What is Affiliate Fraud
Ronald Ng avatar
Written by Ronald Ng
Updated over a week ago

The (anti-)affiliate fraud package offers a comprehensive solution to protect businesses from fraudulent activities in their affiliate programs.

By implementing advanced fraud detection algorithms and monitoring tools, this package helps businesses identify and prevent various types of affiliate fraud, including click injection, flooding, and fraudulent lead generation. Real-time monitoring and analytics enable businesses to proactively detect and mitigate fraudulent activities, safeguarding their affiliate campaigns and maintaining the integrity of their rewards program.

By creating a clean and trustworthy environment for affiliate marketing, the anti-affiliate fraud package helps businesses maximize their ROI, maintain positive relationships with affiliates, and make data-driven decisions about their marketing budget without overpaying for fraud.

Examples of Affiliate program reward structure

Pay per lead (CPL)

This is not as frequent as it used to be as it is easily exploited. The payout structure here is to pay e.g. $5 per lead sourced from an affiliate. For example if we want to increase user registration on our platform, we would pay an affiliate $5 everytime that came from their affiliate link would end up registering.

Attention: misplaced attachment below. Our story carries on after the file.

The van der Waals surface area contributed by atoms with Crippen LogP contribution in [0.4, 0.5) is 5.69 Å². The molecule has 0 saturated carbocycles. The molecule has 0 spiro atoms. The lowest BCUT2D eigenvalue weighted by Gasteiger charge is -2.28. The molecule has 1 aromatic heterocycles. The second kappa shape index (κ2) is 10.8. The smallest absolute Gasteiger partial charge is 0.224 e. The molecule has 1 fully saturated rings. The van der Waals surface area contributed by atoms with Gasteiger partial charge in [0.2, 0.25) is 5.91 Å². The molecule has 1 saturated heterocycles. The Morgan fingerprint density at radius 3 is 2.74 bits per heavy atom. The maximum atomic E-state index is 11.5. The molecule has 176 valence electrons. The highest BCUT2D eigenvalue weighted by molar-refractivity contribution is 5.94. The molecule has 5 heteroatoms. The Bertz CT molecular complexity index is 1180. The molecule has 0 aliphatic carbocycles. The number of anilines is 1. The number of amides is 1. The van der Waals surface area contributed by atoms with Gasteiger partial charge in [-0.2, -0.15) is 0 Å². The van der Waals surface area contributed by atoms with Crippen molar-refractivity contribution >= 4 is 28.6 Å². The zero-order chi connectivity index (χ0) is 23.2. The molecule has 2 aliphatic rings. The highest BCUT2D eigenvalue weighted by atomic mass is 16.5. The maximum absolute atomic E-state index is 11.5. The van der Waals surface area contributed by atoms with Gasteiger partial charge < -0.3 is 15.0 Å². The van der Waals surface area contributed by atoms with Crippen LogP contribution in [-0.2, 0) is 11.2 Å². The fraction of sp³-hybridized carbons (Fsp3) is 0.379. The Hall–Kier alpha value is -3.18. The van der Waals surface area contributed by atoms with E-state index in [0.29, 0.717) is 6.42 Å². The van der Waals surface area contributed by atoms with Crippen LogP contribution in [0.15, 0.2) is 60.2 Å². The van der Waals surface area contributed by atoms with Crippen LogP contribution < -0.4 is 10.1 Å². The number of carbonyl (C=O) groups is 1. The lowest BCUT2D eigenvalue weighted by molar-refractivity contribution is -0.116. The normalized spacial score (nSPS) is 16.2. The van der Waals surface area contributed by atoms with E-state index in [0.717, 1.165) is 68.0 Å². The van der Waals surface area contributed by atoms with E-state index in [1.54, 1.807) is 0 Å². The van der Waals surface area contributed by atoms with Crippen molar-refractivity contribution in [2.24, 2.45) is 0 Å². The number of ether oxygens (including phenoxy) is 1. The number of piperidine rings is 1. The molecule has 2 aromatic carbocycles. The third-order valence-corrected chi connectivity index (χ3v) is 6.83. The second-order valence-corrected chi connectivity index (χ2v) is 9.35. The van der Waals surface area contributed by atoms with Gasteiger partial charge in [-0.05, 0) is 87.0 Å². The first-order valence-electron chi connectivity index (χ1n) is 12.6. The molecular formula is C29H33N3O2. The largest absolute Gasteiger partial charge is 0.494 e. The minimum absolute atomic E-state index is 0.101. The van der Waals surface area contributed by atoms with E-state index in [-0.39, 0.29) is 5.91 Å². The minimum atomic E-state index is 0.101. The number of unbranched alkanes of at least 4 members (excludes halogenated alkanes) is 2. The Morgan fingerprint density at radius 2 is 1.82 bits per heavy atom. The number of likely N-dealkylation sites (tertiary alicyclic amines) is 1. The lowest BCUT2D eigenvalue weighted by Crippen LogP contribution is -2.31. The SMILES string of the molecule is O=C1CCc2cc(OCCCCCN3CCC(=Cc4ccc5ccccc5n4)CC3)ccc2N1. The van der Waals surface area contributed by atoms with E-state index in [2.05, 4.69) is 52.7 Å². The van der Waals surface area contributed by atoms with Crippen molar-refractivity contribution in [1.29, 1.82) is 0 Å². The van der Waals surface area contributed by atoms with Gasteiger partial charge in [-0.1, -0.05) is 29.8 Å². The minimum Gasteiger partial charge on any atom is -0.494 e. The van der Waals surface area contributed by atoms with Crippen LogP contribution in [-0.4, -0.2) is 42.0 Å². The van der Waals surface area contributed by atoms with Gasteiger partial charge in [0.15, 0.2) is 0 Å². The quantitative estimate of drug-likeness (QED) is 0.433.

Revenue-share program

An example of a revenue-share type of reward can be giving 5% of the net revenue of a purchase as an incentive to the affiliate that sourced the customer.

This is often used by e-commerce advertisers running affiliate campaigns. The perceived idea in this case is that because we payout is a small percentage of the revenue that no fraud can happen. This is not true as it is still subject to click injection/flooding.

Fixed payout after certain conditions

Exness uses a more complicated version of the CPL (and revenue share), where the payout happens after an initial registration, KYC and first deposit have been made.

In certain countries, their reward used to be larger than the first deposit though, creating an easily exploitable process to abuse their program.

Note: in late 2023 this program was discontinued at Exness due to the large volume of fraud.

How does affiliate fraud happens?

Most of the affiliate fraud is targeted at abusing the affiliate payout program.

The most common abuse is to trick the attribution system, responsible to define which affiliate will receive a payout when there is a conversion.

Another cause can be due to organized groups abusing the program, either through incentives or through (often) not very sophisticated approaches like gather several devices, converting from each one of the devices and cleaning them so that the operation can be repeated.

See more here for affiliate specific fraud types.

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